Both games had great visual impact, and Dan had come up with his own tweaks on the X-Wing system to allow both tables to work. I know he had pilot cards for the Snowspeeders, and I believe there was even a way for the Rebels to reenact the tow cable scene on the big walkers.

When I spoke to Dan late in the day, he did admit that he'd put much more time into the look of the tables rather than how the games would play, and that the games that happened at the show had been valuable playtest material. I hope he continues to test the games and improve the rules so they can come back next year - time permitting, I'd love to take part in one of them.


The aftermath of the Battle for Hoth

Traders

As you might expect at a show aimed at a specific scale of miniatures, the Joy of Six had a range of traders in with their wares. Some of the them I'd seen before, some of them were new to me, but all had something interesting on show. I'm going to flag a few of the traders who had something that caught my eye.

Transformers, Robots in... wait, I was wrong...
First up we have some new walkers for Command Horizon, which were on display on the Wargames Emporium stand. They're nicely cast multipart resin mechs, shown above on 40mm flat Renedra bases - though I believe they're considering switching the ones on either end to a 50mm base. The one in the middle is around 55mm tall, while the ones at each end are about 70mm tall. Personally, I think I prefer the one without the obvious head, as I keep getting reminded of Power Rangers when I look at the ones at either end6. The previous bipedal walker from the same range retails for £12, so I wouldn't be surprised if these end up in that ballpark.

Missing some Uruk-Hai
Next up we have a scenery company, in the form of Leven Miniatures. I first encountered Leven at last year's show, and was impressed with the range of 6mm buildings and terrain they offer, covering a wide range of periods and styles. Whether you want to put together a WW2 RAF base, a Viking settlement or a town in the Old West, Leven have options for you.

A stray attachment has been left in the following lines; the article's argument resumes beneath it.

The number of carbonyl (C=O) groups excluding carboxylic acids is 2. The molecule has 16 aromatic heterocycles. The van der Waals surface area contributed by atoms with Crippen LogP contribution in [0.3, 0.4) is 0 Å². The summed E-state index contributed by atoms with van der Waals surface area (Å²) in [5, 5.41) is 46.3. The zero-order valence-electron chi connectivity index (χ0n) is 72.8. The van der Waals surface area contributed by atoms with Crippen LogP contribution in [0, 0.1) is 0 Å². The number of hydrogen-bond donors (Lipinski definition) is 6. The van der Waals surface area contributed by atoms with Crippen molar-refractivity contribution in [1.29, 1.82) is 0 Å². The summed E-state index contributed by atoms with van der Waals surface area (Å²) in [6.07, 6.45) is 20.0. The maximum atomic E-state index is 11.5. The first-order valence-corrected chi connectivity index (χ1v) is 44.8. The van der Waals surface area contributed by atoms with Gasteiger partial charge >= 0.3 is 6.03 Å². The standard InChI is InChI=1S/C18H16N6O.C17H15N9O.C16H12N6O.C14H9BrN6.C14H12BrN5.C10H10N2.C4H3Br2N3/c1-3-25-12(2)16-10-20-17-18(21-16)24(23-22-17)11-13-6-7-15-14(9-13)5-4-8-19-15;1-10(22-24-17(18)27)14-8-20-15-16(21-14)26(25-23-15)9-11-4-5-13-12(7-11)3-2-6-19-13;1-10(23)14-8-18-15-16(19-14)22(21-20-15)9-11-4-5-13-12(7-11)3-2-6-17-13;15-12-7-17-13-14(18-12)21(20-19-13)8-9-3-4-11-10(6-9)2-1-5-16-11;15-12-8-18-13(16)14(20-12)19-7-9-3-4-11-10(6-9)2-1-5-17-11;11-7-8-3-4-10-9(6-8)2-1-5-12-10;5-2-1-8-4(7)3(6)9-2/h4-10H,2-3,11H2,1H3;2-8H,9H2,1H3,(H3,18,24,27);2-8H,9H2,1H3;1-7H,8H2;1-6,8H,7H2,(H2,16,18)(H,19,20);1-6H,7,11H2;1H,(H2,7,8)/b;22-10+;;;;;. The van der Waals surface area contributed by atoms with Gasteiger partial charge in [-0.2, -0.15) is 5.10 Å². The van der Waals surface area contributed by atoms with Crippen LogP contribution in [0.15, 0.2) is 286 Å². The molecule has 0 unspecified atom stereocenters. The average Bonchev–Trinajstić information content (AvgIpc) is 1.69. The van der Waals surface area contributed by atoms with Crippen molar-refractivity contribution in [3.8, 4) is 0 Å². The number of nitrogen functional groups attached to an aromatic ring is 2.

They had a nice diorama on the stand, using some of their older walls and a custom sculpt to represent Helm's Deep. While the tower isn't currently for sale, he said it is something they may look at producing if there is sufficient demand. Given they already produce a Helm's Deep fascia - which you can see under the cliffs in the upper right of the picture, this could make for some cool set-ups if it makes it into production.

These do exactly what they say on the tin
Last, but by no means least, we have Commission Figurines, who specialise in producing scenery and figures in laser-cut MDF. As with Leven, I encountered them first last year, where the appearance of laser-cut Napoleonic infantry was certainly a novelty, given how used to metal, resin and plastic figures I am. There was a certain "toy soldier" charm to them, but I can't deny they were effective in a block.

This year there was a variety of scenery kits on display, particularly an Earthworks kit. Available in a variety of scales, these kits provide the basing and inner wall for trench lines, allowing you to use wood filler to build up the outer slope as you see fit. The selections on offer seem to be rather good value, even allowing for needing to buy some filler - £3 will get you a meter of 6mm earthworks, for example, along with a couple of right-angle joins. If you're curious about the figures, a wallet-shattering £2 will get you 12 strips of 8 infantry, which is a decent price by any measure.

Final Thoughts

I've not really played many small scale games in my time as a gamer - a bit of Epic: Armageddon, a dash of Dystopian Wars, a bit of Battlefleet Gothic. As a result, you might not think that a show with such a focus on a small scale would appeal to me. Yet I find that the Joy of Six is the show I look forward to attending the most each year - there's a great atmosphere, it is improving year on year, and the scope and variety of games continues to impress me.

I believe the show is due to be even larger next year, so I can heartily recommend making a trip to the Steel City when it comes around - even if you're sceptical of the 6mm scale, you may well find yourself a convert by the end of the day.


1 - Normally meaning that the figures will be around 6mm tall to the eye, at least according to Peter. Some sculptors may use it to mean to the top of the figure's head.
2 - Following this year's show, at the time of writing Sheffield Wargames Society have decided against running Triples in 2017.
3 - He was meant to be accompanied by his assistant, Igor, but I believe Igor got held up by dealing with things on the show floor and didn't make it.
4 - It has already happened once, but Peter & Igor didn't have the time to commit to the range, so it was sold on to Wargames Emporium to develop.
5 - The good doctor is the gentleman in the hat. Something about not paying attention and ending up with a sunburned scalp last year...
6 - If Power Rangers Zords were packing really big guns.